The Challenges Singapore’s Economy is Facing at Present

Singapore’s Economy

As predicted last year, the Singaporean economy is gradually accelerating much faster than anticipated. Forecasted by the Ministry of Trade and Industry last year, projects the country’s GDP growth which was 1.0 to 1.5% — the slowest since 2009 fallout from the Global Financial Crisis, and in accordance to this events; with the past practice, the government has put in place measures to mitigate the external headwinds and restructure the economy to re-invigorate growth.

While Singapore has not yet sunk into a full-blown recession, its fortunes are tied closely to those of the world economy and the outlook there is far from positive. As estimated, Singapore’s growth could only come up to 0.6% only; this is expected in the July to September period (2017), compared with the same quarter a year ago, this is the weakest rate since 2009.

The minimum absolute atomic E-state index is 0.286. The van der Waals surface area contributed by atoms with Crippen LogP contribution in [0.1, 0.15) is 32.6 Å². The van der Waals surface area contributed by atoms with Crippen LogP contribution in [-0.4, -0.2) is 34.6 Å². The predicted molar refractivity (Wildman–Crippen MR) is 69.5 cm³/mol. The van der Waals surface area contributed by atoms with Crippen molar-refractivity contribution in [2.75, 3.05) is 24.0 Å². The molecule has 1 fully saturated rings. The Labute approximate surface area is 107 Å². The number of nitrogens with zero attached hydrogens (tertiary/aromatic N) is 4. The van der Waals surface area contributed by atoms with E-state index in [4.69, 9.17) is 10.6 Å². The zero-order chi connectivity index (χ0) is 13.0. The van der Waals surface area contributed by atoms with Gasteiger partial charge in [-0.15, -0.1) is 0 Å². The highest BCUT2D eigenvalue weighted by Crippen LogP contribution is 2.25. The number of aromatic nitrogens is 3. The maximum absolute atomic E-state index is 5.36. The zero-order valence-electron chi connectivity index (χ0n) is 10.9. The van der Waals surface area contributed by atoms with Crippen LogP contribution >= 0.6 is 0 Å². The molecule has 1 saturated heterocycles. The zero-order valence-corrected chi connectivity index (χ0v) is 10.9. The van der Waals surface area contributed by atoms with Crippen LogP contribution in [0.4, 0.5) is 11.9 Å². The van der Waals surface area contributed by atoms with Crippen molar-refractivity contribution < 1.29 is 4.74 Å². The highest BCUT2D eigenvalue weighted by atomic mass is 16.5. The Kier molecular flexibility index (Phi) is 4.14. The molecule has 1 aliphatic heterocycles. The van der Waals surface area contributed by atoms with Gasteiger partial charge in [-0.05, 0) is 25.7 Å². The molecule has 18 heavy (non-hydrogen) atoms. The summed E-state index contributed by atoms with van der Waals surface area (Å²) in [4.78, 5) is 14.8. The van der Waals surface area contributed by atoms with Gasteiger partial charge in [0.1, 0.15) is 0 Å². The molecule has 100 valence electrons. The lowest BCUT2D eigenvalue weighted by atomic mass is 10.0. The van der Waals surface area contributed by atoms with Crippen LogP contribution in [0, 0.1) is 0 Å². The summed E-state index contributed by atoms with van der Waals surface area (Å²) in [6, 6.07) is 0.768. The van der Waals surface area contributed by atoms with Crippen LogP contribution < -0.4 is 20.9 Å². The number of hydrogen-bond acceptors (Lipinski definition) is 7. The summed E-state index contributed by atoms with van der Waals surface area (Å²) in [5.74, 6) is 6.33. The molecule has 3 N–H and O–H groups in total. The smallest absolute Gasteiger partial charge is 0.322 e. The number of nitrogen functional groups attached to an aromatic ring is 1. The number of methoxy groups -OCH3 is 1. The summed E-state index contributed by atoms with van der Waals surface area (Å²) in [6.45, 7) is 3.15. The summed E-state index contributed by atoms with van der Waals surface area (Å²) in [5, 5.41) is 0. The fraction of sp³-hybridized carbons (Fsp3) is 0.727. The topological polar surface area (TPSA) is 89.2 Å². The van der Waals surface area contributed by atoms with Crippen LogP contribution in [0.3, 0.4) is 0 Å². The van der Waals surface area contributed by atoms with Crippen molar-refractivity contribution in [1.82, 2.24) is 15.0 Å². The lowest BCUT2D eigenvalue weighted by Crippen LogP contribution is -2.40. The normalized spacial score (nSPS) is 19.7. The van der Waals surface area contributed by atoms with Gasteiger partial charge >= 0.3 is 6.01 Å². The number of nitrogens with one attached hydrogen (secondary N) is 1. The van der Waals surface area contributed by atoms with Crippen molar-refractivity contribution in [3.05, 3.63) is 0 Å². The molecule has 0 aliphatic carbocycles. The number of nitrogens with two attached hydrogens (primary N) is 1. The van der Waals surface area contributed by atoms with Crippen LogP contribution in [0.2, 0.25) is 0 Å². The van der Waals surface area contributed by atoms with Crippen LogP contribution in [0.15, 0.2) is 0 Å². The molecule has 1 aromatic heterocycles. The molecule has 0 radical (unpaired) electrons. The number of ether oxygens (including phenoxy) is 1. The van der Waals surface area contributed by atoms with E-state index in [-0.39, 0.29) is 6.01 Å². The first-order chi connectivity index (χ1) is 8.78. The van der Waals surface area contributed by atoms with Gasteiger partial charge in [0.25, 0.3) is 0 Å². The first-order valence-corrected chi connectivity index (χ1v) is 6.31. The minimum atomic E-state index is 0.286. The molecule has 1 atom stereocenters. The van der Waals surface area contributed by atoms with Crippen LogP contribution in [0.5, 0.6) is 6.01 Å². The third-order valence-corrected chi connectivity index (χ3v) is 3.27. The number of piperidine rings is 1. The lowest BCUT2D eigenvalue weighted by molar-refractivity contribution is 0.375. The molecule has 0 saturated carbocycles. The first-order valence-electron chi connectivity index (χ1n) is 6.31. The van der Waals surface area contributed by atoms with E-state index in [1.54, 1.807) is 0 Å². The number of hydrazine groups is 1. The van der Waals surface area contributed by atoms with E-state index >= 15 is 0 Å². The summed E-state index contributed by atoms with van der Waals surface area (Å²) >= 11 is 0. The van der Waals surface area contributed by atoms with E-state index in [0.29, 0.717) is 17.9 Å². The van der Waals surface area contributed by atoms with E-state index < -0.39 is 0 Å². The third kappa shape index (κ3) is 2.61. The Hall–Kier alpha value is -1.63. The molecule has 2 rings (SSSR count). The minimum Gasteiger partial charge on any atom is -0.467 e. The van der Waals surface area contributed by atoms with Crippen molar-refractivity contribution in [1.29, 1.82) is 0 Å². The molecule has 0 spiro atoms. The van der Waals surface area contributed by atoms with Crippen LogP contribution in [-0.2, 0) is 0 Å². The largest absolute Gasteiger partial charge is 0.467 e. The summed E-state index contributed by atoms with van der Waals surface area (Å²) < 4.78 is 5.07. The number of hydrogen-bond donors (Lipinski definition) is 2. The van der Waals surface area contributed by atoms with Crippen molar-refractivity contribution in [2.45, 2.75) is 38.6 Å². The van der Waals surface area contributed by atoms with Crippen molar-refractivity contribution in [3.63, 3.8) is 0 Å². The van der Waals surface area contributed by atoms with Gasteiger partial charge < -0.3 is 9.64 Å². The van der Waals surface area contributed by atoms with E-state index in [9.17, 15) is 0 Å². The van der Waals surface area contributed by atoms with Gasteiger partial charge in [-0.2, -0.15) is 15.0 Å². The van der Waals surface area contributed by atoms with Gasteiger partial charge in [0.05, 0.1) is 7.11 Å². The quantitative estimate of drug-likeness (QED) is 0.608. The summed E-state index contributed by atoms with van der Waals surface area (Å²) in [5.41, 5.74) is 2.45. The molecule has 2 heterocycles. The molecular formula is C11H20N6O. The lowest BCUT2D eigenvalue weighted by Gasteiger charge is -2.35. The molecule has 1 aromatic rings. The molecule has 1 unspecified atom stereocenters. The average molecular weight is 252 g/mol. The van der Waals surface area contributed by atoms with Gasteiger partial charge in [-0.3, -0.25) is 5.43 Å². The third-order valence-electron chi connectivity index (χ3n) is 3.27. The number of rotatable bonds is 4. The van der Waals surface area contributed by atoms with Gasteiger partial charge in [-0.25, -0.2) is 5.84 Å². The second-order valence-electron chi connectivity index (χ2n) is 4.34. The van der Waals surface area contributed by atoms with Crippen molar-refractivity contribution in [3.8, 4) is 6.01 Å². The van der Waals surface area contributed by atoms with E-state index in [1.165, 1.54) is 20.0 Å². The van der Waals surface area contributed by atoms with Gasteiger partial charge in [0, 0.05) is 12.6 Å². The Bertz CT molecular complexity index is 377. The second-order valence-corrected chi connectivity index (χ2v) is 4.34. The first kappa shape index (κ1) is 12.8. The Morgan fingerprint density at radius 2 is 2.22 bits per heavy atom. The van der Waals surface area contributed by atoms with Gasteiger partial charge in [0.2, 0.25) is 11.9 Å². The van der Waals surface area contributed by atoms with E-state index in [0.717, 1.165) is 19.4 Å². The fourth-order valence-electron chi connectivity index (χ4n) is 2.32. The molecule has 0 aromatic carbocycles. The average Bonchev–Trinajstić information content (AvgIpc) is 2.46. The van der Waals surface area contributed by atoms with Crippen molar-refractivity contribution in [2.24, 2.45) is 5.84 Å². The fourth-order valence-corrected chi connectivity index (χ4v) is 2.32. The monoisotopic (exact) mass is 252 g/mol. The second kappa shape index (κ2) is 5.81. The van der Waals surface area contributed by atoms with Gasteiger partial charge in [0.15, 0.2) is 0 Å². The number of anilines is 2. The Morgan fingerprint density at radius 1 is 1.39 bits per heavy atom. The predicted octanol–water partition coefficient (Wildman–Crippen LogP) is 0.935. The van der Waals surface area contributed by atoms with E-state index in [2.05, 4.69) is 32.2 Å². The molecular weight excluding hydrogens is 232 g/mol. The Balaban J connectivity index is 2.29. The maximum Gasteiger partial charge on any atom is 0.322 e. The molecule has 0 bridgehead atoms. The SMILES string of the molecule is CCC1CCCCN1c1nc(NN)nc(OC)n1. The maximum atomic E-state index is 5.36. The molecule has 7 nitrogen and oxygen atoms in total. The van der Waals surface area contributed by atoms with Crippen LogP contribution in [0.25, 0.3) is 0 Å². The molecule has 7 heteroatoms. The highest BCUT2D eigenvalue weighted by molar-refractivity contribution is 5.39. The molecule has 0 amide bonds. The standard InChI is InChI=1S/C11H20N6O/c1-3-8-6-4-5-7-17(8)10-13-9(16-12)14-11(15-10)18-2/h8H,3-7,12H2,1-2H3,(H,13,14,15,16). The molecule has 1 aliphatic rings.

However, with the economists’ warning that the slowdown will continue to persist, forecasters expect a full-year growth to arrive at the lower end of 1% to 2% and only slightly higher within the coming years.

There are several aspects that can be considered and should be examined thoroughly. The country is now making its move to regain its loss. Singapore’s very open and trade-dependent economy was buffeted by the general global cynical downturn, the sustained slump oil prices severely impacted its rig building and oil related industries.

And as Beijing restructures its own economy, Singapore’s demand from China has also slowed down.

Labour shortage also plays a big part with Singapore’s economy, although, cracks are already emerging in the market. In the third quarter of the year 2016, total employment fell for the second time since the 2009 global financial crisis. Singapore’s labour shortage is probably the biggest challenge for the country’s growth, and holds a big part with the country’s economic restructuring.


With the challenges Singapore is facing, the country still shows progress with their economy. Economists expects Singapore’s 2017 budget to provide more support to companies to alleviate further retrenchments and support laid-off workers. With this, it is expected for Singapore to have a better progress with their economy status. It might be slow, as what the statistics have predicted, but for as long as it’s going positively, Singapore will end up rising.


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